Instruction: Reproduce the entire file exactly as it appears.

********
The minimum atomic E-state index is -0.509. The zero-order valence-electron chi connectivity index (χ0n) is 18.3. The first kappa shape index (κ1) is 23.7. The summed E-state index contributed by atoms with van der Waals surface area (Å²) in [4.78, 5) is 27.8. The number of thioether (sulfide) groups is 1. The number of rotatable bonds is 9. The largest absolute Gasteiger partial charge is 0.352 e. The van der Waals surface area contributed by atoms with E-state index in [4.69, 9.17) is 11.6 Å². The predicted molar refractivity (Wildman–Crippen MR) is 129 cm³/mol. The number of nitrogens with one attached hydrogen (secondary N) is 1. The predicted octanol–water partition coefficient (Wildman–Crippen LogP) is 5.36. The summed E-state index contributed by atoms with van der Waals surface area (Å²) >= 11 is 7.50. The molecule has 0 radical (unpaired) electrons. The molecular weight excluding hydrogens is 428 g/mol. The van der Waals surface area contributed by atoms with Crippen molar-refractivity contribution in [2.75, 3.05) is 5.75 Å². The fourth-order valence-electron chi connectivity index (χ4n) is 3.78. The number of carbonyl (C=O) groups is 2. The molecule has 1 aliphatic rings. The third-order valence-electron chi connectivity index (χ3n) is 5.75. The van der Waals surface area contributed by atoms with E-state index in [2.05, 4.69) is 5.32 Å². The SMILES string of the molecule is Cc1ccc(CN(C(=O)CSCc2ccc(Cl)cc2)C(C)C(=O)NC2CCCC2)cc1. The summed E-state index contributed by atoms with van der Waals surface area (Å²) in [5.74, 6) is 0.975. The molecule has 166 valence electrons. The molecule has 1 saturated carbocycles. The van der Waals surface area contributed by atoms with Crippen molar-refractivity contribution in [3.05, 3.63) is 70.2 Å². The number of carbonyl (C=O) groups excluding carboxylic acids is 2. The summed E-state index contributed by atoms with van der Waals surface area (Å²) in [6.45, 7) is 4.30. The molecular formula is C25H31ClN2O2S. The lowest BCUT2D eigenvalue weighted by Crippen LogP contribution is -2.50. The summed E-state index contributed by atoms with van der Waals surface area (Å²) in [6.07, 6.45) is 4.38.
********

The minimum atomic E-state index is -0.509. The zero-order valence-electron chi connectivity index (χ0n) is 18.3. The first kappa shape index (κ1) is 23.7. The summed E-state index contributed by atoms with van der Waals surface area (Å²) in [4.78, 5) is 27.8. The number of thioether (sulfide) groups is 1. The number of rotatable bonds is 9. The largest absolute Gasteiger partial charge is 0.352 e. The van der Waals surface area contributed by atoms with E-state index in [4.69, 9.17) is 11.6 Å². The predicted molar refractivity (Wildman–Crippen MR) is 129 cm³/mol. The number of nitrogens with one attached hydrogen (secondary N) is 1. The predicted octanol–water partition coefficient (Wildman–Crippen LogP) is 5.36. The summed E-state index contributed by atoms with van der Waals surface area (Å²) >= 11 is 7.50. The molecule has 0 radical (unpaired) electrons. The molecular weight excluding hydrogens is 428 g/mol. The van der Waals surface area contributed by atoms with Crippen molar-refractivity contribution in [2.75, 3.05) is 5.75 Å². The fourth-order valence-electron chi connectivity index (χ4n) is 3.78. The number of carbonyl (C=O) groups is 2. The molecule has 1 aliphatic rings. The third-order valence-electron chi connectivity index (χ3n) is 5.75. The van der Waals surface area contributed by atoms with E-state index in [2.05, 4.69) is 5.32 Å². The SMILES string of the molecule is Cc1ccc(CN(C(=O)CSCc2ccc(Cl)cc2)C(C)C(=O)NC2CCCC2)cc1. The summed E-state index contributed by atoms with van der Waals surface area (Å²) in [5.74, 6) is 0.975. The molecule has 166 valence electrons. The molecule has 1 saturated carbocycles. The van der Waals surface area contributed by atoms with Crippen molar-refractivity contribution in [3.05, 3.63) is 70.2 Å². The number of carbonyl (C=O) groups excluding carboxylic acids is 2. The summed E-state index contributed by atoms with van der Waals surface area (Å²) in [6.45, 7) is 4.30. The molecular formula is C25H31ClN2O2S. The lowest BCUT2D eigenvalue weighted by Crippen LogP contribution is -2.50. The summed E-state index contributed by atoms with van der Waals surface area (Å²) in [6.07, 6.45) is 4.38.